Treasury 10-year note yields were at almost an eight-month high in trading before the first auction of the securities this year as investors pondered the outlook for the end of the Federal Reserve’s debt purchases.
Yields on the benchmark securities soared the most since March last week after minutes from the Fed’s last meeting showed policy makers differed over the scope of purchases and several officials thought the Fed should end quantitative easing before year-end. The U.S. is selling $66 billion of notes and bonds this week, including $21 billion in 10-year debt in two days.
“The 10-year is relatively cheap on the curve -- it’s a relative value play,” said Tom Tucci, managing director and head of Treasury trading in New York at CIBC World Markets Corp. “People are starting to get a sense that there’s a potential for rates to move higher. We have been at crisis levels for quite some time, with the Fed fueling those flames.”
The benchmark 10-year note yield was little changed at 1.90 percent as of 2:14 p.m. New York time, based on Bloomberg Bond Trader prices. It jumped to 1.97 percent on Jan. 4, the most since April 26. The 1.625 percent note maturing in November 2022 added 1/32, or 31 cents per $1,000 face value, to 97 18/32. The notes yielded 1.91 percent in when-issued trading.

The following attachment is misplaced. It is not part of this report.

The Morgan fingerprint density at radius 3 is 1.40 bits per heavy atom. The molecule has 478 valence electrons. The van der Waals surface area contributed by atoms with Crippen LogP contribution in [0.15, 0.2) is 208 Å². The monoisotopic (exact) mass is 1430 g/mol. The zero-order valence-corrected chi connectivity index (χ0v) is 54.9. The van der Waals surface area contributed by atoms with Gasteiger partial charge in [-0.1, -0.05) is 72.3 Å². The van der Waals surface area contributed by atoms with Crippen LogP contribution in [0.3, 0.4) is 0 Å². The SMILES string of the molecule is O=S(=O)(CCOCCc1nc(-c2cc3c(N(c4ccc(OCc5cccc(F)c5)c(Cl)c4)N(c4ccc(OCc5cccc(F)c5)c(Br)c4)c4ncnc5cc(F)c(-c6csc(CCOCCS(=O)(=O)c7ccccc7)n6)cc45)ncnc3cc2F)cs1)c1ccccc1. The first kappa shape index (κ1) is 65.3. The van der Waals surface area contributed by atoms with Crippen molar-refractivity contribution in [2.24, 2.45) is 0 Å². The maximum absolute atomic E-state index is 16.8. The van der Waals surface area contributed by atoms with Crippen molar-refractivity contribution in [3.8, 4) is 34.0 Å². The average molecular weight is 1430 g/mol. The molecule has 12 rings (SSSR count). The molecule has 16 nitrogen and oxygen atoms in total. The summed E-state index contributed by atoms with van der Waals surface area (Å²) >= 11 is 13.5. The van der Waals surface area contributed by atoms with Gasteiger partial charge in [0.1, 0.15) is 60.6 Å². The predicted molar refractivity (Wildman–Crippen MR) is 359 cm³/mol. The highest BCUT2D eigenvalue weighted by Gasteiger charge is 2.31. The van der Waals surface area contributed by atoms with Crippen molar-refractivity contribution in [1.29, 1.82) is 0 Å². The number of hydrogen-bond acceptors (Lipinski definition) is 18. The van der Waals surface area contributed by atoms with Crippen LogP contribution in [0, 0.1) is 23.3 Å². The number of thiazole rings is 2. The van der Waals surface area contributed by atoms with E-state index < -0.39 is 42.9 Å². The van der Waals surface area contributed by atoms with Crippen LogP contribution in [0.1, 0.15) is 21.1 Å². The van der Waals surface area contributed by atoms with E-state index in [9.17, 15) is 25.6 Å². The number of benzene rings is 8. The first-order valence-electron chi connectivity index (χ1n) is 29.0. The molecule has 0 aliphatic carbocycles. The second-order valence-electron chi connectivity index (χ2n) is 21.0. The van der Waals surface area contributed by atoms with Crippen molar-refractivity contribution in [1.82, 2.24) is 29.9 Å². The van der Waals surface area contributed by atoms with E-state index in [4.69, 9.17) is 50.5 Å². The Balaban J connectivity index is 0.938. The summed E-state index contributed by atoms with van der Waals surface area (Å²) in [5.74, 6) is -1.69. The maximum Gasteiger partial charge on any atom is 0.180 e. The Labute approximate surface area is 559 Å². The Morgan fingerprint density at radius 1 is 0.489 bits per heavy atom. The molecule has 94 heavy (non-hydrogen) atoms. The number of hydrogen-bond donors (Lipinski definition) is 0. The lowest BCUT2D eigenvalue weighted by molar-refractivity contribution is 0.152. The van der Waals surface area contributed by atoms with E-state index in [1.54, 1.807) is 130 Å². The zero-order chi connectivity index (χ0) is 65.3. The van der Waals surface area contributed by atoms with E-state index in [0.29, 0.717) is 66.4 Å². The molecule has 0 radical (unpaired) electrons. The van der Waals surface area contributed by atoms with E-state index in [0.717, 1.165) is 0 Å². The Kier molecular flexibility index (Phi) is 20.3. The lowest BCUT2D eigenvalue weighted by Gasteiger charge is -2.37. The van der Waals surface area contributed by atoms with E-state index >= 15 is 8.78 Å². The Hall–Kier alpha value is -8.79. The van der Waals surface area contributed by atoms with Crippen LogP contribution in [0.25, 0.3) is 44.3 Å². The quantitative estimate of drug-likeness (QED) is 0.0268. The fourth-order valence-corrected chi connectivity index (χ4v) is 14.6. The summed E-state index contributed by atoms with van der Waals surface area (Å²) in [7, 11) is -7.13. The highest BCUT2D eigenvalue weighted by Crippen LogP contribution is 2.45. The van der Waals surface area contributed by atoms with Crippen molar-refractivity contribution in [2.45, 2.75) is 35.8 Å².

The 30-year bond yielded 3.10 percent after reaching 3.18 percent on Jan. 4, the most since April 25, and yielded 3.11 percent in when-issued trading.
The U.S. debt auctions this week begin tomorrow with $32 billion in three-year notes and conclude Jan. 10 with $13 billion in 30-year bonds. The current three-year note yield was little changed at 0.39 percent and at 0.41 percent in when- issued trading.
“The auctions will go well at these levels,” said David Ader, head of U.S. government-bond strategy at CRT Capital Group LLC in Stamford, Connecticut. “We’re finding a footing in here. We’ll probably get more of a concession.”
U.S. government securities traded today close to the least expensive levels in eight months. The 10-year term premium, a model created by economists at the Fed that includes expectations for interest rates, growth and inflation, touched negative 0.70 percent. It reached 0.68 percent on Jan. 3, the least costly since May.
A negative reading indicates investors are willing to accept yields below what’s considered fair value. The average last year was negative 0.77 percent.